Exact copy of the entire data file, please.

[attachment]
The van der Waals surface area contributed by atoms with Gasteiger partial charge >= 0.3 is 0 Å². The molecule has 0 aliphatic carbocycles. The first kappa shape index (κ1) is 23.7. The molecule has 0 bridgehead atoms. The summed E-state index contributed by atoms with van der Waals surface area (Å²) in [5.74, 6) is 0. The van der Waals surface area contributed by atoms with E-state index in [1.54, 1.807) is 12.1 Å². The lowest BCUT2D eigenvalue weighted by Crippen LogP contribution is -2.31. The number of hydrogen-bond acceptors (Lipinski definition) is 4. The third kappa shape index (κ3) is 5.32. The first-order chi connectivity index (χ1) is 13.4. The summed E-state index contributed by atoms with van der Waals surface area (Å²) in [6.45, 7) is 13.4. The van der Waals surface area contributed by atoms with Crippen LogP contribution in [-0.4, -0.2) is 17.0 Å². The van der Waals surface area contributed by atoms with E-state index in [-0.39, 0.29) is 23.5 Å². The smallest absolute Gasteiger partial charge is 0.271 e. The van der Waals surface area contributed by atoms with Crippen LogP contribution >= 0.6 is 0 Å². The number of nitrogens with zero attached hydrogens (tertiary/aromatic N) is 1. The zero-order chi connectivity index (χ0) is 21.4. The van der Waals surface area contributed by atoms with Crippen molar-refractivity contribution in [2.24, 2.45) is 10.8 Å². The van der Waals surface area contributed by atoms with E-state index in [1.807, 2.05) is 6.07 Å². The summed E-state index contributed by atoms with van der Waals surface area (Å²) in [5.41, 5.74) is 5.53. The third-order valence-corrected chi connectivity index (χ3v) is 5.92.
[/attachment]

The van der Waals surface area contributed by atoms with Gasteiger partial charge >= 0.3 is 0 Å². The molecule has 0 aliphatic carbocycles. The first kappa shape index (κ1) is 23.7. The molecule has 0 bridgehead atoms. The summed E-state index contributed by atoms with van der Waals surface area (Å²) in [5.74, 6) is 0. The van der Waals surface area contributed by atoms with E-state index in [1.54, 1.807) is 12.1 Å². The lowest BCUT2D eigenvalue weighted by Crippen LogP contribution is -2.31. The number of hydrogen-bond acceptors (Lipinski definition) is 4. The third kappa shape index (κ3) is 5.32. The first-order chi connectivity index (χ1) is 13.4. The summed E-state index contributed by atoms with van der Waals surface area (Å²) in [6.45, 7) is 13.4. The van der Waals surface area contributed by atoms with Crippen LogP contribution in [-0.4, -0.2) is 17.0 Å². The van der Waals surface area contributed by atoms with E-state index in [-0.39, 0.29) is 23.5 Å². The smallest absolute Gasteiger partial charge is 0.271 e. The van der Waals surface area contributed by atoms with Crippen LogP contribution >= 0.6 is 0 Å². The number of nitrogens with zero attached hydrogens (tertiary/aromatic N) is 1. The zero-order chi connectivity index (χ0) is 21.4. The van der Waals surface area contributed by atoms with Crippen molar-refractivity contribution in [2.24, 2.45) is 10.8 Å². The van der Waals surface area contributed by atoms with E-state index in [1.807, 2.05) is 6.07 Å². The summed E-state index contributed by atoms with van der Waals surface area (Å²) in [5.41, 5.74) is 5.53. The third-order valence-corrected chi connectivity index (χ3v) is 5.92.